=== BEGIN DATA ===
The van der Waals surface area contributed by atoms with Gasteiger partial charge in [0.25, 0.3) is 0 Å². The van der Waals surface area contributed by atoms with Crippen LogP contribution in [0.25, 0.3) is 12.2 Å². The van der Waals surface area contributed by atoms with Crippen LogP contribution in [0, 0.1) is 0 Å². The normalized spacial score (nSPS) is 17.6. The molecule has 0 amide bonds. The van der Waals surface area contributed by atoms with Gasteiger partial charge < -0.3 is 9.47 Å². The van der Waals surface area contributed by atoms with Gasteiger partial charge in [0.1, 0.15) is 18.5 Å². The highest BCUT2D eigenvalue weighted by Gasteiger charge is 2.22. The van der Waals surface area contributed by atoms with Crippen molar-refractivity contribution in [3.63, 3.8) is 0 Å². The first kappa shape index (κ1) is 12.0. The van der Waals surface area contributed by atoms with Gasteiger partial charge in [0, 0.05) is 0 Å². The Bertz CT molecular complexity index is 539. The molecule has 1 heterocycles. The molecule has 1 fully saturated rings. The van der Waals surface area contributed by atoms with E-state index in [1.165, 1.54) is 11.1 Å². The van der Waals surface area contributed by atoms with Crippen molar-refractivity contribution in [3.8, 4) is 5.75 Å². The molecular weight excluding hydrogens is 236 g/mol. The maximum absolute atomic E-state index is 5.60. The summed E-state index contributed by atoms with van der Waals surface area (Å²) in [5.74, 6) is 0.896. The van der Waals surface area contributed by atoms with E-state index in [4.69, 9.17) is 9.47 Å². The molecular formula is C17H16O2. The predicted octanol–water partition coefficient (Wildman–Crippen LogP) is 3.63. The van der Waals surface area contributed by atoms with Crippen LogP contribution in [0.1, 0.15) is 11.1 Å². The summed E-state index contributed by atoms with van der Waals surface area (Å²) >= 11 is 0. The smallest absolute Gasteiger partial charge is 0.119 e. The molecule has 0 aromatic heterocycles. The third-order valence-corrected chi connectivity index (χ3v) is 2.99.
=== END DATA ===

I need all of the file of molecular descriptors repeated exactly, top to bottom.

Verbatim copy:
The van der Waals surface area contributed by atoms with Gasteiger partial charge in [0.25, 0.3) is 0 Å². The van der Waals surface area contributed by atoms with Crippen LogP contribution in [0.25, 0.3) is 12.2 Å². The van der Waals surface area contributed by atoms with Crippen LogP contribution in [0, 0.1) is 0 Å². The normalized spacial score (nSPS) is 17.6. The molecule has 0 amide bonds. The van der Waals surface area contributed by atoms with Gasteiger partial charge < -0.3 is 9.47 Å². The van der Waals surface area contributed by atoms with Gasteiger partial charge in [0.1, 0.15) is 18.5 Å². The highest BCUT2D eigenvalue weighted by Gasteiger charge is 2.22. The van der Waals surface area contributed by atoms with Crippen molar-refractivity contribution in [3.63, 3.8) is 0 Å². The first kappa shape index (κ1) is 12.0. The van der Waals surface area contributed by atoms with Gasteiger partial charge in [0, 0.05) is 0 Å². The Bertz CT molecular complexity index is 539. The molecule has 1 heterocycles. The molecule has 1 fully saturated rings. The van der Waals surface area contributed by atoms with E-state index in [1.165, 1.54) is 11.1 Å². The van der Waals surface area contributed by atoms with Crippen molar-refractivity contribution in [3.8, 4) is 5.75 Å². The molecular weight excluding hydrogens is 236 g/mol. The maximum absolute atomic E-state index is 5.60. The summed E-state index contributed by atoms with van der Waals surface area (Å²) in [5.74, 6) is 0.896. The van der Waals surface area contributed by atoms with E-state index in [4.69, 9.17) is 9.47 Å². The molecular formula is C17H16O2. The predicted octanol–water partition coefficient (Wildman–Crippen LogP) is 3.63. The van der Waals surface area contributed by atoms with Crippen LogP contribution in [0.1, 0.15) is 11.1 Å². The summed E-state index contributed by atoms with van der Waals surface area (Å²) >= 11 is 0. The smallest absolute Gasteiger partial charge is 0.119 e. The molecule has 0 aromatic heterocycles. The third-order valence-corrected chi connectivity index (χ3v) is 2.99.